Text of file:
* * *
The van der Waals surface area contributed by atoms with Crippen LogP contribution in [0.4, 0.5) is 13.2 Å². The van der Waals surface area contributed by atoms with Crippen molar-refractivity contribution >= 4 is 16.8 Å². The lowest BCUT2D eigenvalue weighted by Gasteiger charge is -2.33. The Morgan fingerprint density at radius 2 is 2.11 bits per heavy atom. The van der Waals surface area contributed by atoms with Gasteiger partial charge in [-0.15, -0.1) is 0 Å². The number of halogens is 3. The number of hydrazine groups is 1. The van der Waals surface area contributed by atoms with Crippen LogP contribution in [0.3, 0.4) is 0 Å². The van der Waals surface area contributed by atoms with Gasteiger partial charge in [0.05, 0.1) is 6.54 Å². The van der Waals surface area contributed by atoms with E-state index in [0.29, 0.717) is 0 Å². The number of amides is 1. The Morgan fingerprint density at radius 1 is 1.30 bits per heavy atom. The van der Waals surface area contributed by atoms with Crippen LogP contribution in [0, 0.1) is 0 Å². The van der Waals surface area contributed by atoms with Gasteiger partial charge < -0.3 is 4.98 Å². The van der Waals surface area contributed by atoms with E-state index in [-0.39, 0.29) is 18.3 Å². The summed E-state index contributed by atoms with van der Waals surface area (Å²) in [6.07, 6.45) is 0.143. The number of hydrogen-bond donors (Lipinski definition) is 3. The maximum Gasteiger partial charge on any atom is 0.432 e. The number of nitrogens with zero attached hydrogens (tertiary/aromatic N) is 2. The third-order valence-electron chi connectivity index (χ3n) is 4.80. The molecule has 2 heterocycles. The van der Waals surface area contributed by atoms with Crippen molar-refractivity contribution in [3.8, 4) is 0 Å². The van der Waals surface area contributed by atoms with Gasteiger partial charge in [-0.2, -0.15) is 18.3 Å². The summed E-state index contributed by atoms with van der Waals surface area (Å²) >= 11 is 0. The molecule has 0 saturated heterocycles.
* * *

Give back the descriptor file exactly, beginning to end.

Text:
The van der Waals surface area contributed by atoms with Crippen LogP contribution in [0.4, 0.5) is 13.2 Å². The van der Waals surface area contributed by atoms with Crippen molar-refractivity contribution >= 4 is 16.8 Å². The lowest BCUT2D eigenvalue weighted by Gasteiger charge is -2.33. The Morgan fingerprint density at radius 2 is 2.11 bits per heavy atom. The van der Waals surface area contributed by atoms with Gasteiger partial charge in [-0.15, -0.1) is 0 Å². The number of halogens is 3. The number of hydrazine groups is 1. The van der Waals surface area contributed by atoms with Crippen LogP contribution in [0.3, 0.4) is 0 Å². The van der Waals surface area contributed by atoms with Gasteiger partial charge in [0.05, 0.1) is 6.54 Å². The van der Waals surface area contributed by atoms with E-state index in [0.29, 0.717) is 0 Å². The number of amides is 1. The Morgan fingerprint density at radius 1 is 1.30 bits per heavy atom. The van der Waals surface area contributed by atoms with Crippen LogP contribution in [0, 0.1) is 0 Å². The van der Waals surface area contributed by atoms with Gasteiger partial charge < -0.3 is 4.98 Å². The van der Waals surface area contributed by atoms with E-state index in [-0.39, 0.29) is 18.3 Å². The summed E-state index contributed by atoms with van der Waals surface area (Å²) in [6.07, 6.45) is 0.143. The number of hydrogen-bond donors (Lipinski definition) is 3. The maximum Gasteiger partial charge on any atom is 0.432 e. The number of nitrogens with zero attached hydrogens (tertiary/aromatic N) is 2. The third-order valence-electron chi connectivity index (χ3n) is 4.80. The molecule has 2 heterocycles. The van der Waals surface area contributed by atoms with Crippen molar-refractivity contribution in [3.8, 4) is 0 Å². The van der Waals surface area contributed by atoms with Gasteiger partial charge in [-0.2, -0.15) is 18.3 Å². The summed E-state index contributed by atoms with van der Waals surface area (Å²) >= 11 is 0. The molecule has 0 saturated heterocycles.